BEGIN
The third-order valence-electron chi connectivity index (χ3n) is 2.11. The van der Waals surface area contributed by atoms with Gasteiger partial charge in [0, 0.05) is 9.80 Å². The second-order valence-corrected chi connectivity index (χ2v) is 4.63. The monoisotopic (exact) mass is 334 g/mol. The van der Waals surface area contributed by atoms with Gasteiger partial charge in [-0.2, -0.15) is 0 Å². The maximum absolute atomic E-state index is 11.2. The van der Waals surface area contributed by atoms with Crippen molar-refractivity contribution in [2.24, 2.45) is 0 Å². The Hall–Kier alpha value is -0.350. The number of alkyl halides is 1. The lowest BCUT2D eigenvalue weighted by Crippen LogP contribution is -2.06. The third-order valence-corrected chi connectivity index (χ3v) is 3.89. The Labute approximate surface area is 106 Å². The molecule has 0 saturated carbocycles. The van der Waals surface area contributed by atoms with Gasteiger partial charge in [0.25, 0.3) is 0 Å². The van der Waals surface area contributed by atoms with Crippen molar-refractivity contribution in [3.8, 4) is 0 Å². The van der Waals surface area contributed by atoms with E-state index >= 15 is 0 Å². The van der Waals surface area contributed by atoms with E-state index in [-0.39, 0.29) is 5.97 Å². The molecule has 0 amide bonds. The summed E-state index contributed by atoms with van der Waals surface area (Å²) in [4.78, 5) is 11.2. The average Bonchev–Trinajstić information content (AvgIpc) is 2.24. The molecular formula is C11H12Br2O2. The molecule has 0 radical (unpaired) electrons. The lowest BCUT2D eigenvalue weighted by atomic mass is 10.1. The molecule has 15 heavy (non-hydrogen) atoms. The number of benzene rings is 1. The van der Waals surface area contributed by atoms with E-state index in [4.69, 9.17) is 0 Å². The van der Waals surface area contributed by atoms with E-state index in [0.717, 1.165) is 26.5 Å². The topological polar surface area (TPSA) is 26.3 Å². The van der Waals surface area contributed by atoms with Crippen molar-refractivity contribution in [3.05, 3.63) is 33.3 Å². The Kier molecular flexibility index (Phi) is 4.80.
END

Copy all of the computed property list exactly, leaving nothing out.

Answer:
The third-order valence-electron chi connectivity index (χ3n) is 2.11. The van der Waals surface area contributed by atoms with Gasteiger partial charge in [0, 0.05) is 9.80 Å². The second-order valence-corrected chi connectivity index (χ2v) is 4.63. The monoisotopic (exact) mass is 334 g/mol. The van der Waals surface area contributed by atoms with Gasteiger partial charge in [-0.2, -0.15) is 0 Å². The maximum absolute atomic E-state index is 11.2. The van der Waals surface area contributed by atoms with Crippen molar-refractivity contribution in [2.24, 2.45) is 0 Å². The Hall–Kier alpha value is -0.350. The number of alkyl halides is 1. The lowest BCUT2D eigenvalue weighted by Crippen LogP contribution is -2.06. The third-order valence-corrected chi connectivity index (χ3v) is 3.89. The Labute approximate surface area is 106 Å². The molecule has 0 saturated carbocycles. The van der Waals surface area contributed by atoms with Gasteiger partial charge in [0.25, 0.3) is 0 Å². The van der Waals surface area contributed by atoms with Crippen molar-refractivity contribution in [3.8, 4) is 0 Å². The van der Waals surface area contributed by atoms with E-state index >= 15 is 0 Å². The van der Waals surface area contributed by atoms with E-state index in [-0.39, 0.29) is 5.97 Å². The molecule has 0 amide bonds. The summed E-state index contributed by atoms with van der Waals surface area (Å²) in [4.78, 5) is 11.2. The average Bonchev–Trinajstić information content (AvgIpc) is 2.24. The molecular formula is C11H12Br2O2. The molecule has 0 radical (unpaired) electrons. The lowest BCUT2D eigenvalue weighted by atomic mass is 10.1. The molecule has 15 heavy (non-hydrogen) atoms. The number of benzene rings is 1. The van der Waals surface area contributed by atoms with E-state index in [4.69, 9.17) is 0 Å². The van der Waals surface area contributed by atoms with E-state index in [0.717, 1.165) is 26.5 Å². The topological polar surface area (TPSA) is 26.3 Å². The van der Waals surface area contributed by atoms with Crippen molar-refractivity contribution in [3.05, 3.63) is 33.3 Å². The Kier molecular flexibility index (Phi) is 4.80.